Scottish Government: Snow Ready?

“The Scottish Government were walking on thin ice when they said that Scotland was ready for winter’s worst. But even when they saw the cracks in the ice, they kept walking.”

Speaking in the Scottish Parliament debate on the severe weather problems, Falkirk East MSP Cathy Peattie praised local communities who rallied to clear snow and ice, but criticised the slow and inadequate response from Scottish Ministers.

“Why, in what was clearly an emergency situation, were resources not deployed sooner? Why was there not a more coordinated response and consistent advice regularly issued through news channels to keep those affected well informed about the belated efforts to help them – and to prevent more people joining those in difficulty?”

Cathy highlighted the conflicting advice given to the public and local authorities, when “the police are saying don’t travel, but the Scottish Government are saying don’t close schools” and the public are told “salt is available from local authorities, but the Scottish Government has told local authorities to conserve their stocks, so no handouts to the public.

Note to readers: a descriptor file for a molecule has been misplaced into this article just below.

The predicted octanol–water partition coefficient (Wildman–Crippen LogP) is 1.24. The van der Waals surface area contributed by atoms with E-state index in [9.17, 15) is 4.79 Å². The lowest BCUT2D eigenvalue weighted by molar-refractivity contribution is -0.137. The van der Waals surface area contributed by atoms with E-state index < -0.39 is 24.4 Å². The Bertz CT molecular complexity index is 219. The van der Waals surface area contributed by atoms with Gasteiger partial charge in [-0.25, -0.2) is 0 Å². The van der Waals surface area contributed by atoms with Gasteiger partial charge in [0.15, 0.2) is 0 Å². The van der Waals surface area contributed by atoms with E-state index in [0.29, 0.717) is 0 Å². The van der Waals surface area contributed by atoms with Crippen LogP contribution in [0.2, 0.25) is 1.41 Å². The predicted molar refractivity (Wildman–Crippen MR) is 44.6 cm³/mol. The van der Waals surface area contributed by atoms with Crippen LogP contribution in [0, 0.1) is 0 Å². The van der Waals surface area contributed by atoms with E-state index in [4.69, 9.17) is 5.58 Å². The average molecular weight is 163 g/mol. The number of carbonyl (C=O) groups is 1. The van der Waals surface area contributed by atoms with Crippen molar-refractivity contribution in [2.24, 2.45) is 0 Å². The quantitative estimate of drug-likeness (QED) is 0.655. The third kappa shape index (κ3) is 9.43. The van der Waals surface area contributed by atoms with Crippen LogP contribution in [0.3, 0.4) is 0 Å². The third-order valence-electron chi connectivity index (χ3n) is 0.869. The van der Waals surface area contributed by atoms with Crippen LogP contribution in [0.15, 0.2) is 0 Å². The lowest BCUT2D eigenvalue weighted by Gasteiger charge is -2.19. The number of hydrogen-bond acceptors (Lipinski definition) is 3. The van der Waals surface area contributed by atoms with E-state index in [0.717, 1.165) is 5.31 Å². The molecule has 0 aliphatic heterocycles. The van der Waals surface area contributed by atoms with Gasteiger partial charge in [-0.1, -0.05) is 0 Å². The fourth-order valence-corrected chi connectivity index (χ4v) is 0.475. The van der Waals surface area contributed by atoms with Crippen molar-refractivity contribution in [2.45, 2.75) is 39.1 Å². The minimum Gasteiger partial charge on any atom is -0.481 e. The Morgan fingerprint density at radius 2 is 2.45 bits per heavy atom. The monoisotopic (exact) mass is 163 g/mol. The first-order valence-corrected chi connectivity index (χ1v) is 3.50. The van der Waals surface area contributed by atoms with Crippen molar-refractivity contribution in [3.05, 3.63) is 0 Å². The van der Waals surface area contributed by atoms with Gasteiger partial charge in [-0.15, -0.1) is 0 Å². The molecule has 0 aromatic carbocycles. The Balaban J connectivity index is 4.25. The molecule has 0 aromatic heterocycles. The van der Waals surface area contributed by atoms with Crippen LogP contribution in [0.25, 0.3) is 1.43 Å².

“People can’t get to work or school if the buses are not running or they can’t get to the bus stop. Public transport has to be a priority, but some of my constituents didn’t see a bus for over a week. I congratulate my constituents in Canal Walk who organised a “Snow Party”, attended by thirty people armed with spades, shovels and home baking. They spent an hour clearing the street of snow. Such instances of locally organised action are great examples of Scotland’s communities at their best, organising themselves to tackle adversity for the benefit of the community as a whole. Such initiatives should be supported and encouraged by local authorities and the Scottish Government.”

Noting the further mistake “of trying to pretend that the actions that were taken have been the best that they could have been in the circumstances”, Cathy then turned to the new minister’s “six-point plan”. While much of this was welcome, Cathy expressed concerns that better supplies of salt and grit were only mentioned with regard to trunk roads, when better supplies were also needed for local communities.

She also had concerns about the measures affecting road haulage: “Taking HGVs off the road might be a welcome announcement to some, but it is not good enough if it means full warehouses, empty shelves and petrol pumps, mail not delivered and businesses losing money. We cannot cancel Christmas — we need to keep traffic moving.”

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